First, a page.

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V/A - This is Next Year (Arena Rock)

We missed the release party for this record a couple of weeks ago at North Sixth, but hear it was great. This Is Next Year is a wonderful Brooklyn-based compilation featuring 42 artists living and/or playing in Brooklyn. This extensive double CD is a huge volume of music and is a great introduction to what is going on in Williamsburg and Brooklyn in general.

Ever wonder what Reverend Vince, Stereobate, or any of those other bands you always see advertised locally sound like? Pick up this record as a resource because the bands worth seeing are probably included.

The work on this disk is fairly consistent (oddly some of the biggest duds come from more established bands Ida and the always terrible They Might Be Giants specifically) but this is a uniquely strong and cohesive compilation overall. Ranging from Emo, to indie, to alt country (lots of it), to pure and simple pop, this eclectic blend of music is surprisingly less disjointed than most compilations.

Highlights include The Boggs, Laura Cantrell, Mendoza Line, Grand Mal, Mink Lungs, Les Savvy Fav, Bee and Flower, and Cub Country but most songs are in the pleasant to the very pleasant to the damn that's pretty good range. As is to be expected on any compilation, there is some garbage to be found here as well. Is there a way to scratch my disk so it skips over the cheesy "It's All Made Up" by the Scouts?

Regardless, this is a wonderful introduction to the Brooklyn music scene and for the price of a single CD, you can't go wrong. All proceeds go to B.A.R.C. (Brooklyn Animal Resource Coalition).

HiM - New Features (Bubblecore)
Out Here

Originally the pet project of drummer Doug Scharin (Rex, June of '44), Him has become one the best kept secrets of post-rock and avante jazz. Seamlessly blending jazz, dub, and African Rhythm, Him has created a sound that is fully their own. On their latest record New Features, the band captures the feeling of a live concert better than any recording in recent memory.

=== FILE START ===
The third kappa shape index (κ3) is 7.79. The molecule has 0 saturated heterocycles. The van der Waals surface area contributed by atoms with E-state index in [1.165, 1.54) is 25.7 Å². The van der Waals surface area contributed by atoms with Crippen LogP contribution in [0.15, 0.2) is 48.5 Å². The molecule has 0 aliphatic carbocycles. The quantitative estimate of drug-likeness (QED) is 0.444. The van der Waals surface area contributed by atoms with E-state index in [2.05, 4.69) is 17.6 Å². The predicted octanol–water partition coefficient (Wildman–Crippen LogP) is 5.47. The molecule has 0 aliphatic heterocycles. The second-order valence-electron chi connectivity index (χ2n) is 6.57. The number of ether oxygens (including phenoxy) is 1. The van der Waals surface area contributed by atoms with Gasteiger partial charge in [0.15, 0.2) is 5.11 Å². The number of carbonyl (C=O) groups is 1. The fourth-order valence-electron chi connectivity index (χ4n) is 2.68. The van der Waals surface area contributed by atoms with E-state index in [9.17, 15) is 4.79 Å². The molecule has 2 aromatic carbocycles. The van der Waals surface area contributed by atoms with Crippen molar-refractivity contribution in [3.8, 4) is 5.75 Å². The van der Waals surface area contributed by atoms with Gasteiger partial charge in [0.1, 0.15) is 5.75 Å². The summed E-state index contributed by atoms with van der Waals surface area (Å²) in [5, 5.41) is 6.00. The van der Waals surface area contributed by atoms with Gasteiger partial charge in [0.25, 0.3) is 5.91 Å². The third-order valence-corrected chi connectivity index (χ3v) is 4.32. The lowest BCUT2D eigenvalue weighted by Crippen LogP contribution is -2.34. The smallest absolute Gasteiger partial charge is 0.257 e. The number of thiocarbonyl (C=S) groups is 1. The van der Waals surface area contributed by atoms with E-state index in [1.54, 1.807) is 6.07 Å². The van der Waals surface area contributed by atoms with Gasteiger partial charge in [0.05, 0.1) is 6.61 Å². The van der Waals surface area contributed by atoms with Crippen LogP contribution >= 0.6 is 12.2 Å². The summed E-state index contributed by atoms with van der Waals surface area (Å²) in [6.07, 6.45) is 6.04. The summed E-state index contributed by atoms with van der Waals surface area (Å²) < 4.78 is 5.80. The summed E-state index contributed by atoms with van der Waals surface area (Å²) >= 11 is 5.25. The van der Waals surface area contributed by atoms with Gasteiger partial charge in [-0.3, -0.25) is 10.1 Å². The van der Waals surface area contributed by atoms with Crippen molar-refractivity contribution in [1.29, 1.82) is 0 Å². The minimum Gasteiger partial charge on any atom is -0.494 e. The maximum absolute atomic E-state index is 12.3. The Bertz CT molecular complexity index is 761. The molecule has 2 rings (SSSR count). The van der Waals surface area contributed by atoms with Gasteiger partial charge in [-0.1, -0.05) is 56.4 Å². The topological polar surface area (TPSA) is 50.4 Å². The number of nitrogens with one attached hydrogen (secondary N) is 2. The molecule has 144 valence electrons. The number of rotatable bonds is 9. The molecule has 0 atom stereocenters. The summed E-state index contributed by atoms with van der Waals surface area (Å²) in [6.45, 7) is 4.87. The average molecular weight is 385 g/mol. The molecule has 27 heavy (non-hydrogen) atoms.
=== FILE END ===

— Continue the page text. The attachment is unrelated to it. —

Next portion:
Equally influenced by Miles Davis, Tortoise, and early pioneers of Dub, Him is melodic, unique, and um..... you can even shake your ass to the funky rhythms. It's like hearing Miles Davis remastered by Lee Scratch Perry! Their new record is not to be missed.

Him will be playing at North Sixth (66 N. 6th St. between Kent and Wythe) in Williamsburg August 5. And at the Knitting Factory August 4th.

Summer Hymns - A Celebratory Arm Gesture (Misra)
Something's Going On

This record wins my vote for best cover art so far this year. The lion roaming in a field with Manhattan as a backdrop really captures the dichotomous feeling of the record. It is at once a collection of simple pop songs and a complex production of melodic psychedelia. Listening to A Celebratory Arm Gesture by Summer Hymns is like listening to The Apples in Stereo on acid, with a touch of Neil Young thrown in to boot.

This Athens-based band has released a lovely sophomore record filled with psychedelia reminiscent of Sergeant Pepper's, and consistently strong songwriting delivered by a very Flaming Lips-sounding Zachary Gresham. But enough about who they sound like, already.

A Celebratory Arm Gesture has a very warm (summery?) feeling and the track "Six Something's Going On" is the strongest pop song I've heard all year. This record is worth the money for this track alone. Textured with bouncy organs and the lovely saxophone playing of Adrian Finch, Summer Hymns will please all fans of melodic and inventive indie music.

(Another plus... this record is on the wonderful, Brooklyn-based label Misra.)

Jetone - Ultramarin (Force Inc.)

Jetone is the Montreal-based techno master known as Tim Hecker. He has recorded with many labels in the past including FatCat and Pitchcadet, but on his recent release on the magnificent Force Inc record label, Jetone has truly created something unique.